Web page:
Soft woollen suiting was worn under tweedy trench coats with velvet at the lapels or patterned puffy parkas to take the city man from town to country. A slim-cut grey double-breasted suit offered a modern-day corporate uniform alternative to Gekko's boxier '80s version and alpine-pattern sweaters added a dash of humour.

Italian brand Ermenegildo Zegna is another with a rich history, which it reinterpreted by sending out suits worn with turtleneck jumpers rather than shirts and sumptuous shearling leather jackets suitable for a sojourn in the Italian alps, along with re-imaginings of the classic trench incorporating panels of contrasting materials such as leather and tweed.

Vivienne Westwood also looked to the great outdoors with an homage to David Attenborough in which models sported beards with frozen icicles, the distressed and torn woollens of seasoned adventurers and layer upon layer of coats, scarves and shirts.

''Our collection is in support of David Attenborough's documentary series Frozen Planet,'' the designer said in a press release.

Other brands reinterpreted the suit and tuxedo in swirling patterns and technicolour, including Roberto Cavalli and Dolce&Gabbana, with the latter showing outfits adorned in gilt embroidery. The celebration of baroque opulence was set in a faux opera house, in which chandeliers hung from the ceiling and models walked the runway to Verdi arias sung by the late Luciano Pavarotti. The more-is-more aesthetic was also channelled at Roberto Cavalli in a collection called The Charmer. Tuxedos and trenches came in acid yellow and suits were adorned with a bold digital print of feathers, while a pale-pink leather biker jacket was accented with black leather trims.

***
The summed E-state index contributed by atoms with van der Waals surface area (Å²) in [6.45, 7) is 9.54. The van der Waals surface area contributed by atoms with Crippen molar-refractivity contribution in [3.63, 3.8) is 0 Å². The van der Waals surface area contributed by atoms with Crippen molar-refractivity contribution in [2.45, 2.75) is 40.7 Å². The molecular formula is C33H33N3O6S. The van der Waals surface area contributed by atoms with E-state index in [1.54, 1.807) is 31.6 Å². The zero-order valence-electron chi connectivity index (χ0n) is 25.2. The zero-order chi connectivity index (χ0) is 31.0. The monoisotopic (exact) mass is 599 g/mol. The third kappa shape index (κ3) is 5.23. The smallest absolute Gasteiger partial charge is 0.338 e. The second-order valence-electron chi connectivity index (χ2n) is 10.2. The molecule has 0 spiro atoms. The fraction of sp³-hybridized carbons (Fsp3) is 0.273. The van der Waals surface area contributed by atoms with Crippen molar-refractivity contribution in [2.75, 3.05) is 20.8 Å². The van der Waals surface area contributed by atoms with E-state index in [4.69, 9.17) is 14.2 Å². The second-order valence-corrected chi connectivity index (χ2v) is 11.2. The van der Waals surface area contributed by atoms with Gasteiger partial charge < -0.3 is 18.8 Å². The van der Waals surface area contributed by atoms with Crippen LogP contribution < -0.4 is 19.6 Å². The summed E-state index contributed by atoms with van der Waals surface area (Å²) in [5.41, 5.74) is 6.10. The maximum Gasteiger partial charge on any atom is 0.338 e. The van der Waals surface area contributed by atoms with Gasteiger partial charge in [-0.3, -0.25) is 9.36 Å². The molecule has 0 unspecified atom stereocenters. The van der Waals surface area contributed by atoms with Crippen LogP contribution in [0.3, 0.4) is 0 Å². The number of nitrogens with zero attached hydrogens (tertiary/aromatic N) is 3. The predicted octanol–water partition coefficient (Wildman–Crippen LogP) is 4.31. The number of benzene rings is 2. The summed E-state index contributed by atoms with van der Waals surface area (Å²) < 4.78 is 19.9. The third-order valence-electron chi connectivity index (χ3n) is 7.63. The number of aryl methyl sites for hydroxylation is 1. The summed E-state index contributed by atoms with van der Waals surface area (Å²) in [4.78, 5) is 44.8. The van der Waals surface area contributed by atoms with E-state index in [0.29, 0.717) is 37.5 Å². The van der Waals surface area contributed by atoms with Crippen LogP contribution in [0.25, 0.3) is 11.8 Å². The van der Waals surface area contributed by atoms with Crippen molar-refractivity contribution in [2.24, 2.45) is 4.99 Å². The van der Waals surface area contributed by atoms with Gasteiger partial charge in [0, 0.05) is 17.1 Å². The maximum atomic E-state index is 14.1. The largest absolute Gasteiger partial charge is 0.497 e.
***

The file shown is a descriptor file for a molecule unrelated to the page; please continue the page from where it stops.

Prada relied on Hollywood for a jolt of excitement, with Tim Roth, Gary Oldman, Willem Dafoe and Adrien Brody among the actors who walked in the show that designer Miuccia Prada described as a play on power.

''It's about power. But it started with the idea of characters,'' Prada told The New York Times. ''[The show] was a parody of power.''

The dandyish collection focused heavily on morning coats - such as the black one worn by Oldman - adorned with medals and flowers, as well as overcoats and smoking jackets in subtly printed silks.

Coats and jackets also dominated Frida Giannini's autumn-winter range for Gucci, including cropped sailor's jackets in navy and burgundy and blazers in teal and printed velvet. Given the designer described her collection as ''a vocabulary of luxury for new rebels'', there were also distressed leather trench coats and a leather jacket worn with biker boots.

Giorgio Armani took a more understated approach with his Emporio Armani collection, which focused on classic tailoring in charcoal and black, with suits worn with Akubra-like hats and shearling overcoats. Added interest came in the form of black-clad female models (unusual during the menswear collections) who were squired down the runway by their model beaus in a celebration of Italian love and style.

Additional reporting by agencies